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Reel Revelations: Apocalypse and Film

£50.00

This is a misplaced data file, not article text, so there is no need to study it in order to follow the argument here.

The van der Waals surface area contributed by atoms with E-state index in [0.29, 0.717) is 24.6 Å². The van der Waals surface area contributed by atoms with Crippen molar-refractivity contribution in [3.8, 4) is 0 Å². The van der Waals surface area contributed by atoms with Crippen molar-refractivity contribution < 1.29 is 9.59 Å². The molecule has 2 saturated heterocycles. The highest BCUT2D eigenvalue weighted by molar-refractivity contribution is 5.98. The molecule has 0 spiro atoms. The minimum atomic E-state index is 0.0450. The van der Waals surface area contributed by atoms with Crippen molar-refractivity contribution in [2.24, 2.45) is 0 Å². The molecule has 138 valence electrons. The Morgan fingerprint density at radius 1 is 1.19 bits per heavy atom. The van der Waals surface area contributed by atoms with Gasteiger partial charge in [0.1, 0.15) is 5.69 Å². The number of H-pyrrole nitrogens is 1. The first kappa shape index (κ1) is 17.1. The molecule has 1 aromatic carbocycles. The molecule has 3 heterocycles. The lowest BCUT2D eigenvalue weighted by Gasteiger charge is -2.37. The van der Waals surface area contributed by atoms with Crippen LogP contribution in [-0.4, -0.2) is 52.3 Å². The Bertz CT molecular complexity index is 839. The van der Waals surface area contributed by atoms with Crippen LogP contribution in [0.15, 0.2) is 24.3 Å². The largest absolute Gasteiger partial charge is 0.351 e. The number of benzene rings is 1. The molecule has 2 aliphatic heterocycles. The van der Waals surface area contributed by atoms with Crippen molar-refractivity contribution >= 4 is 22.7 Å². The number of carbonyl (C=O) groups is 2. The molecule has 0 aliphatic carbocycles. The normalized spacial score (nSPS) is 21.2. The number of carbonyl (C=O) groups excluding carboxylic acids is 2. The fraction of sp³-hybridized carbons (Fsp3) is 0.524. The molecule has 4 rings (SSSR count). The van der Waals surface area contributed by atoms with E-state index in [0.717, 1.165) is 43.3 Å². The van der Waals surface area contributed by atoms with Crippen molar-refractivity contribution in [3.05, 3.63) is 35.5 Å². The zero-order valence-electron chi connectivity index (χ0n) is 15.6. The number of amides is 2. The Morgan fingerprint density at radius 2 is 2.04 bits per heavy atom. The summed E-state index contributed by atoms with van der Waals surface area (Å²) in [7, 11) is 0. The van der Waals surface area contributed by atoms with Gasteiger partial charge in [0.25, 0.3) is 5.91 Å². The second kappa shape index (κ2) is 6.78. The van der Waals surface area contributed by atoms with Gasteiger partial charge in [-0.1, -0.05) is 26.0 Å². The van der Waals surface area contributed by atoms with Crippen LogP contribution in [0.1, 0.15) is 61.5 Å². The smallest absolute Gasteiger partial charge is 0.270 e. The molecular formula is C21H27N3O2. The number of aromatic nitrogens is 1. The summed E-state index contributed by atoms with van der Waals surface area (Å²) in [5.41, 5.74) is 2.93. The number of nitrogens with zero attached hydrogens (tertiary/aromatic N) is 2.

In the last decades, writers and directors have increasingly found the Book of Revelation a fitting cinematic muse for an age beset by possibilities of world destruction. Many apocalyptic films stay remarkably close to the idea of apocalypse as a revelation about the future, often quoting or using imagery from Revelation, as well as its Old Testament antecedents in Daniel, Ezekiel, and Isaiah. The apocalyptic paradigm often instigates social criticism. Kim Paffenroth examines how zombie films deploy apocalyptic language and motifs to critique oppressive values in American culture. Lee Quinby shows how Richard Kelly's Southland Tales critiques not only social and economic crises in the USA but also Revelation's depictions of Good versus Evil as absolute oppositions. Frances Flannery points out how Josh Whedon's Serenity deconstructs the apocalypse precisely by using elements of it, depicting humans as their own created monsters. Jon Stone notes how apocalyptic fictions, while presenting nightmare scenarios, are invariably optimistic, with human ingenuity effectively responding to potential disasters. Mary Ann Beavis examines the device of invented scriptures (pseudapocrypha), deployed as a narrative trope for holding back the final cataclysm. John Walliss studies evangelical Christian films that depict how the endtime scenario will unfold, so articulating and even redefining a sense of evangelical identity. Richard Walsh analyses the surreptitious sanctification of empire that occurs in both Revelation and End of Days under the cover of a blatant struggle with another 'evil' empire. Greg Garrett examines how the eschatological figure of 'The Son of Man' is presented in the Matrix trilogy, the Terminator tetralogy, and Signs. Elizabeth Rosen shows how a postmodern apocalyptic trend has been working its way into children's fiction and film such as The Transformers, challenging the traditionally rigid depictions of good and evil found in many children's stories.